Update to Guarino Guarini Resources

Some of the original periodicals are also yellowed. Here, D. G. Cravero, “Il Palazzo Carignano.” Atti e rassegna tecnica della Società degli ingegneri e degli architetti in Torino 5, no. 2 (1951): 55–63.
Source: Digital Repository, Politecnico di Torino

My files for my work include dozens of tattered old photocopies that I painstakingly collected during the work on my dissertation decades ago. Some of these historic articles appeared in obscure journals available only in a limited number of libraries. As the copies fade and the paper yellows, I sometimes wonder how much longer the texts will be legible.

Fortunately, more and more of these publications are being digitized. Last month, a sentimental favorite of mine – Hugo Schmerber’s “Einige Nachrichten über Guarino Guarini,” (Monatsberichte über Kunstwissenschaft und Kunsthandel 2, no. 8 (1902): 286–87) – appeared among the wonderful art journals digitized at the University of Heidelberg. A quote from Schmerber’s brief article served as a kind of motto for my dissertation: “Bei einem Manne, der wie Guarini sein Leben einem Orden geweiht hat, erscheint es einleuchtend, dass er in seinem Wirken als Künstler mehr oder minder von der religiösen Genossenschaft, der er angehörte, influenziert war.” His essay also provided the first published discussion of Guarini’s Prague design and its historic context.

I have now updated the Resources section of this website with a new page that gathers links to Schmerber and digitized versions of other older literature on Guarino Guarini. All the items date to before 1970, when the Guarini literature virtually exploded due to the catalytic effect of the 1968 conference on the architect held in Turin. The page will be updated periodically as new material becomes available in digitized formats.

Complete List of Resources Pages

Guarini’s Publications Online
Early Biographies of Guarini
Guarini Drawings Online
Guarini Sites Outside Turin
Guarino Guarini Timeline
Older Literature on Guarino Guarini Online
Other Guarini Resources
Re | Visiting Piedmontese Baroque Architecture

An Eighteenth-Century French Engraving of San Lorenzo, Turin

Gabriel-Pierre-Martin Dumont, after Guarino Guarini, “Plan, et coupe de la chapelle royale du St. Suaire de Turin” [but in fact San Lorenzo, Turin], 1781.
From: [Oeuvres de] Jacques-Germain Soufflot, plate 16.
Source: Bibliothèque de l’Institut National d’Histoire de l’Art (INHA), collections Jacques Doucet / “Licence Ouverte / Open Licence” Etalab

Inspiration for the Panthéon in Paris

This print has fascinated me ever since I discussed it in an article in 2001. The image reproduces the plan and section of Guarino Guarini’s church of San Lorenzo, Turin, based on plates from the architect’s treatise, except the caption misidentifies the building as Guarini’s Chapel of the Holy Shroud (Cappella della Sindone). As the caption goes on to say, Jacques-Germain Soufflot, the architect of Sainte-Geneviève in Paris, had the plate engraved by Gabriel-Pierre-Martin Dumont to bolster the number of authoritative examples for constructing the dome of his church.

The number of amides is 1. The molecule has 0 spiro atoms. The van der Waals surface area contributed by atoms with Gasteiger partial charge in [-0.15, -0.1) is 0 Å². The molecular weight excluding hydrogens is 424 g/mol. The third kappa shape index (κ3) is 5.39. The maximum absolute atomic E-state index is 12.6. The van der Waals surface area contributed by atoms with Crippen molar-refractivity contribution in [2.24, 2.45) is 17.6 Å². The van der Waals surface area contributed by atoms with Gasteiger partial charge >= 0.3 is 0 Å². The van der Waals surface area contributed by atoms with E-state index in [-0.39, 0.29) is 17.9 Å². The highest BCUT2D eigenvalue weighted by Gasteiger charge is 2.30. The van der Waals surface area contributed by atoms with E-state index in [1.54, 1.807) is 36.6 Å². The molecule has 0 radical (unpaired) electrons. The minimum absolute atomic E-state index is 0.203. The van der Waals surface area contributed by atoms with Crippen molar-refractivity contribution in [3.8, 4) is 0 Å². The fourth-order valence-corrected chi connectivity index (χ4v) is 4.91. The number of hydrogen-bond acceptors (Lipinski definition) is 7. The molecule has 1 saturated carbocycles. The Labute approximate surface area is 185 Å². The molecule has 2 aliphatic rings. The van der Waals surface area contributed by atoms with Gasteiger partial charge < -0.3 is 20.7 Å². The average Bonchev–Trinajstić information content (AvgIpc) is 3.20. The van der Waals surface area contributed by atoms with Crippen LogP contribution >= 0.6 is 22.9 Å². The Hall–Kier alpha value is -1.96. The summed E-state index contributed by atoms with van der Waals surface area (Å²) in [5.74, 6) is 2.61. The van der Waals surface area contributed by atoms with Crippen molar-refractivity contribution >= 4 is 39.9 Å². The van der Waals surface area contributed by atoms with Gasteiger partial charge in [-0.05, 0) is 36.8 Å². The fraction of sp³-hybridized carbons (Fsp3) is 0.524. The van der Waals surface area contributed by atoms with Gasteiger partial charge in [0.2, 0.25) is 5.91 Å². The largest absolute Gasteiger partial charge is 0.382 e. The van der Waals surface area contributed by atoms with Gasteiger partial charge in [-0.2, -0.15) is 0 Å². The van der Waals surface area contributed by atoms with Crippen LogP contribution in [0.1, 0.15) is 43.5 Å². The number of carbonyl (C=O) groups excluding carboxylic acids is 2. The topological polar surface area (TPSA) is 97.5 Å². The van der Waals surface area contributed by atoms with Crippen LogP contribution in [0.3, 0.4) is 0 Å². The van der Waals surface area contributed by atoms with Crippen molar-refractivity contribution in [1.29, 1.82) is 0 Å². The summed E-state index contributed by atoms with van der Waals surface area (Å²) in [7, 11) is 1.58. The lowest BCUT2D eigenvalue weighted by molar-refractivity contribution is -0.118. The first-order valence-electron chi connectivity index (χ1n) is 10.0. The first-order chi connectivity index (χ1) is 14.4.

Sainte-Geneviève (now the Panthéon) was constructed from 1758-1790, and spirited discussions in the architectural community accompanied the long process of planning and realization. In several meetings of the French academy of architecture, Soufflot defended his plans to construct a large, structurally daring dome over the crossing of the church. In these sessions, he cited multiple precedents that he had seen on his travels throughout Europe: the churches of Notre Dame in Dijon, Toussaints in Angers, Sant’Agostino in Piacenza, San Carlo al Corso in Rome, Christopher Wren’s Saint Mary-le-Bow in London, Milan cathedral, and unnamed churches by Guarino Guarini. From the guidebook published by Soufflot’s traveling companion Charles-Nicolas Cochin, we know that the French architect had been to Turin and had seen both San Lorenzo and the Cappella della Sindone in 1750.

This extraordinary print testifies to Soufflot’s appreciation of Guarini’s structural achievement at San Lorenzo. Since Soufflot hoped to build a dome at Sainte-Geneviève seemingly supported primarily by slender columns, San Lorenzo provided a good example of how to do this. Guarini’s design at San Lorenzo relied on a framework of hidden brick and timber arches to support the dome, rather than placing any significant weight on the marble columns that visually carry the superstructure.

The mistake in the caption was perhaps due to confusion on the part of the engraver Dumont as he produced the print after Soufflot’s death in 1780. Construction of the church continued for another decade until it was completed after the beginning of the French Revolution.

Soufflot’s commission of such an engraving is surprising in view of the criticism of Italian baroque architecture voiced by the French architectural writers in the eighteenth century. French critics targeted Guarini in particular because of his ill-fated, incomplete church of Sainte-Anne-la-Royale in Paris. Nonetheless, Soufflot’s admiration for San Lorenzo demonstrates the power of an innovative architectural solution to transcend polemics based on style, taste, and nationality.